Bunche returned home to a hero's welcome. New York gave him a «ticker tape» parade up Broadway; Los Angeles declared a «Ralph Bunche Day ». He was besieged with requests to lecture, was awarded the Spingarn Prize by the NAACP in 1949, was given over thirty honorary degrees in the next three years, and the Nobel Peace Prize for 1950.
Bunche still works for the UN. From 1955 to 1967, he served as undersecretary for Special Political Affairs and since 1968 has been undersecretary-general. During these years he has taken on many special assignments. When war erupted in the Congo in 1960, Dag Hammarskjöld, then secretary-general of the UN, appointed him as his special representative to oversee the UN commitments there. He has shouldered analogous duties in Cyprus, Kashmir, and Yemen.
Replying to an interviewer on the UN's intervention in international crises, Bunche remarked that the «United Nations has had the courage that the League of Nations lacked - to step in and tackle the buzz saw»3. Ralph Bunche has supplied a part of that courage.4
Bennett, Lerone, Jr., Before the Mayflower: A History of Black America. 4th ed. Chicago, Johnson Publishing Co., 1969.
Bunche, Ralph J., Extended Memorandum on the Programs, Ideologies, Tactics and Achievements of Negro Betterment and Interracial Organizations. A research memorandum for use in the preparation of Gunnar Myrdal's An American Dilemma. Original typescript (1940) deposited in New York Public Library; microfilm copies made in 1968 available in the libraries of the Universities of Illinois, Iowa, and California at Berkeley.
Bunche, Ralph J., French Administration in Togoland and Dahomey. Ph.D.dissertation. Cambridge, Mass., Harvard University Graduate School, 1934.
Bunche, Ralph J., «Human Relations and World Peace», in Gustavus Adolphus College Bulletin, 17 (1950). An address given at Gustavus Adolphus College (St. Peter, Minn.) Commencement and Bernadotte Memorial Dedication, June 4, 1950.
Bunche, Ralph J., «My Most Unforgettable Character», Reader's Digest, 95 (September, 1969) 45 - 49.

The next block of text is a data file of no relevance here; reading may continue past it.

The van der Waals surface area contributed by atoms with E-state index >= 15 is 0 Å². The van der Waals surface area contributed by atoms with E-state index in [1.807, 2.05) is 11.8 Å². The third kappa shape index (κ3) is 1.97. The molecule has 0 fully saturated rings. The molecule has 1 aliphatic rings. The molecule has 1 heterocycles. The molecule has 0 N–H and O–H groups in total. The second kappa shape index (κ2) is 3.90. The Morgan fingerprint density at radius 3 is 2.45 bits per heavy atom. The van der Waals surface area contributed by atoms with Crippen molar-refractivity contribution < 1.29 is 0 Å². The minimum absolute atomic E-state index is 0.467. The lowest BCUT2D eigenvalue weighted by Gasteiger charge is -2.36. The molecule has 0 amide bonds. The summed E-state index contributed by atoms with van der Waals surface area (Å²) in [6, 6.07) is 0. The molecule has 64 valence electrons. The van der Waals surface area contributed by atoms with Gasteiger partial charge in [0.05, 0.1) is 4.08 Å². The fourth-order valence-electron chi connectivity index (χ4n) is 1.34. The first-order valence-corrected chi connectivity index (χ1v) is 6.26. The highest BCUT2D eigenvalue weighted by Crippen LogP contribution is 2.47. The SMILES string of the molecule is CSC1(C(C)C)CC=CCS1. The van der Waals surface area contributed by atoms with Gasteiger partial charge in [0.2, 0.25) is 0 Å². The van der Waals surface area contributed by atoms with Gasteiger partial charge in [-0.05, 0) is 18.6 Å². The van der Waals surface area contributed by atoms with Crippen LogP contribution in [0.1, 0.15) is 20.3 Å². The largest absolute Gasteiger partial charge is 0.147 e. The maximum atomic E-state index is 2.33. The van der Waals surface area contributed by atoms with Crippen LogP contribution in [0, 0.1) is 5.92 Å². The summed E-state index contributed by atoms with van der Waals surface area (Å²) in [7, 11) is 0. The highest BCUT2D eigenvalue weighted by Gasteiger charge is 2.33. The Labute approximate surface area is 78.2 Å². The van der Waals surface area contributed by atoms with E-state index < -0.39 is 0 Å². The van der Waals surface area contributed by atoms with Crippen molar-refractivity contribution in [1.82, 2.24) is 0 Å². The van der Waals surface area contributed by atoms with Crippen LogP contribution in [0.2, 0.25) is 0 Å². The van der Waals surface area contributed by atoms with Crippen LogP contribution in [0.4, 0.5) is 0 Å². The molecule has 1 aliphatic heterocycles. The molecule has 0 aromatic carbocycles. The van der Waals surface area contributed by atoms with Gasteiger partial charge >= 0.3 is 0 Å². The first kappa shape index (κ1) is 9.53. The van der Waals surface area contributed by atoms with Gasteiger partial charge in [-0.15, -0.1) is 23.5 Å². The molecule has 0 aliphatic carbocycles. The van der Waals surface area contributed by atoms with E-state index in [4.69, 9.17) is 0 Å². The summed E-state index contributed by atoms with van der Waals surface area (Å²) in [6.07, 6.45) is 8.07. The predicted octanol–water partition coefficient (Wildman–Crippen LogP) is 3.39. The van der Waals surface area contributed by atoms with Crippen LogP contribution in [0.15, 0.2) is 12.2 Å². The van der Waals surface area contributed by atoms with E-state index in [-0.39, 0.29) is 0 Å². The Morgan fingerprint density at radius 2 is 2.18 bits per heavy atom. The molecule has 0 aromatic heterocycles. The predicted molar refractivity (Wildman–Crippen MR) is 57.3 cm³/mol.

Bunche, Ralph J., Native Morale in The Netherlands East Indies. Washington, D.C., U.S. Department of State for the Library of Congress, 1941.
Bunche, Ralph J., «Peace and Human Progress», in Symposium on World Cooperation and Social Progress. New York, League for Industrial Democracy, 1951.
Bunche, Ralph J., «Peace and the United Nations», the Montague Burton Lecture on International Relations. Leeds, England, University of Leeds, 1952.
Bunche, Ralph J., «United Nations Intervention in Palestine», in Colgate Lectures in Human Relations, 1949. Hamilton, N.Y., Colgate University, 1949.
Bunche, Ralph J., «What America Means to Me», as told to Irwin Ross. The American Magazine, 149 (February, 1950) 19, 122-126. Reprinted in Negro Digest (September, 1950).
Bunche, Ralph J., A World View of Race. Washington, D.C., Associates in Negro Folk Education, 1936. Reissued, Port Washington, N.Y., Kennikat Press, 1968.
Flynn, James J., «Ralph Johnson Bunche: Statesman», in Negroes of Achievement in Modern America. New York, Dodd, Mead, 1970.
Hughes, Langston, «Ralph Bunche: Statesman and Political Scientist», in Famous American Negroes. New York, Dodd, Mead, 1954.
Italiaander, Rolf, Die Friedensmacher: Drei Neger erhielten den Friedens-Nobelpreis. Kassel, W. Germany, Oncken, 1965. Brief biographies of Bunche, King, and Luthuli.
Kugelmass, J. Alvin, Ralph J. Bunche: Fighter for Peace. New York, Julian Messner, 1952.
Myrdal, Gunnar, An American Dilemma: The Negro Problem and Modern Democracy. New York, Harper, 1944.
Phifer, Gregg, «Ralph Bunche: Negro Spokesman», in American Public Address, ed. by Loren Reid. Columbia, Mo., University of Missouri Press, 1961.
pays tribute to this «matriarch» of the family in an
autobiographical fragment in Reader's Digest, «My
Most Unforgettable Character».
2. See Gregg Phifer, «Ralph Bunche: Negro Spokesman», passim.
3. «Crisis», in The New Yorker, 43 (July 29, 1967) 23.
4. Suffering from heart disease and diabetes, Mr. Bunche resigned as UN undersecretary-general on October 1, 1971. He died on December 9, 1971.
From Nobel Lectures, Peace 1926-1950, Editor Frederick W. Haberman, Elsevier Publishing Company, Amsterdam, 1972
This autobiography/biography was written at the time of the award and first published in the book series Les Prix Nobel. It was later edited and republished in Nobel Lectures. To cite this document, always state the source as shown above.
Ralph Bunche died on December 9, 1971.
Copyright © The Nobel Foundation 1950